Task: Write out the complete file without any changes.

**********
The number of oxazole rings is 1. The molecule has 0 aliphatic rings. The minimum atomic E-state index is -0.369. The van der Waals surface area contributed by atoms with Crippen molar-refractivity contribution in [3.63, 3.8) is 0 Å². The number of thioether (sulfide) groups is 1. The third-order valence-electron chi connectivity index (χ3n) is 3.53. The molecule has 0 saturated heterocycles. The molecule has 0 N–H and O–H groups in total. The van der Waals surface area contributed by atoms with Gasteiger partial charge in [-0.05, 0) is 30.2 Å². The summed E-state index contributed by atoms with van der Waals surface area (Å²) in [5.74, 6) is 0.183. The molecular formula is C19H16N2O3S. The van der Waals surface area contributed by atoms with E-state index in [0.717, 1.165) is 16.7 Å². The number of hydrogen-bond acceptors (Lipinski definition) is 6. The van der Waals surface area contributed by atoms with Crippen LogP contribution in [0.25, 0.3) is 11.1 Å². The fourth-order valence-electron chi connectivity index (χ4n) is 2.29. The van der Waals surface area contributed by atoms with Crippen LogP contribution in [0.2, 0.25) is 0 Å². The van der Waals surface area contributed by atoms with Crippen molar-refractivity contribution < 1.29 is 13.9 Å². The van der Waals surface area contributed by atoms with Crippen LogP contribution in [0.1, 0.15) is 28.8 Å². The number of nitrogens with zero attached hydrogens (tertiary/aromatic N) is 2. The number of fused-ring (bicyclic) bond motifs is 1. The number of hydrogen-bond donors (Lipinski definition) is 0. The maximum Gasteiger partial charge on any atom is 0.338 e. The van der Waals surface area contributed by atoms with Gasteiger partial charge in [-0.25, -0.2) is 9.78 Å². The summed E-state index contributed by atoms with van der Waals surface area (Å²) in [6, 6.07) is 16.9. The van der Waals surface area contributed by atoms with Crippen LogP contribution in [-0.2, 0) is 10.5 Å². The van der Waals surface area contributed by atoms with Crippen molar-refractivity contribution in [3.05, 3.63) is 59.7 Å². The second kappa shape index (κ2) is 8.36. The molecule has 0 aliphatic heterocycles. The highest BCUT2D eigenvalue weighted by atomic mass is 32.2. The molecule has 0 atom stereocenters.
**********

The number of oxazole rings is 1. The molecule has 0 aliphatic rings. The minimum atomic E-state index is -0.369. The van der Waals surface area contributed by atoms with Crippen molar-refractivity contribution in [3.63, 3.8) is 0 Å². The number of thioether (sulfide) groups is 1. The third-order valence-electron chi connectivity index (χ3n) is 3.53. The molecule has 0 saturated heterocycles. The molecule has 0 N–H and O–H groups in total. The van der Waals surface area contributed by atoms with Gasteiger partial charge in [-0.05, 0) is 30.2 Å². The summed E-state index contributed by atoms with van der Waals surface area (Å²) in [5.74, 6) is 0.183. The molecular formula is C19H16N2O3S. The van der Waals surface area contributed by atoms with E-state index in [0.717, 1.165) is 16.7 Å². The number of hydrogen-bond acceptors (Lipinski definition) is 6. The van der Waals surface area contributed by atoms with Crippen LogP contribution in [0.25, 0.3) is 11.1 Å². The fourth-order valence-electron chi connectivity index (χ4n) is 2.29. The van der Waals surface area contributed by atoms with Crippen LogP contribution in [0.2, 0.25) is 0 Å². The van der Waals surface area contributed by atoms with Crippen molar-refractivity contribution < 1.29 is 13.9 Å². The van der Waals surface area contributed by atoms with Crippen LogP contribution in [0.1, 0.15) is 28.8 Å². The number of nitrogens with zero attached hydrogens (tertiary/aromatic N) is 2. The number of fused-ring (bicyclic) bond motifs is 1. The number of hydrogen-bond donors (Lipinski definition) is 0. The maximum Gasteiger partial charge on any atom is 0.338 e. The van der Waals surface area contributed by atoms with Gasteiger partial charge in [-0.25, -0.2) is 9.78 Å². The summed E-state index contributed by atoms with van der Waals surface area (Å²) in [6, 6.07) is 16.9. The van der Waals surface area contributed by atoms with Crippen LogP contribution in [-0.2, 0) is 10.5 Å². The van der Waals surface area contributed by atoms with Crippen molar-refractivity contribution in [3.05, 3.63) is 59.7 Å². The second kappa shape index (κ2) is 8.36. The molecule has 0 aliphatic heterocycles. The highest BCUT2D eigenvalue weighted by atomic mass is 32.2. The molecule has 0 atom stereocenters.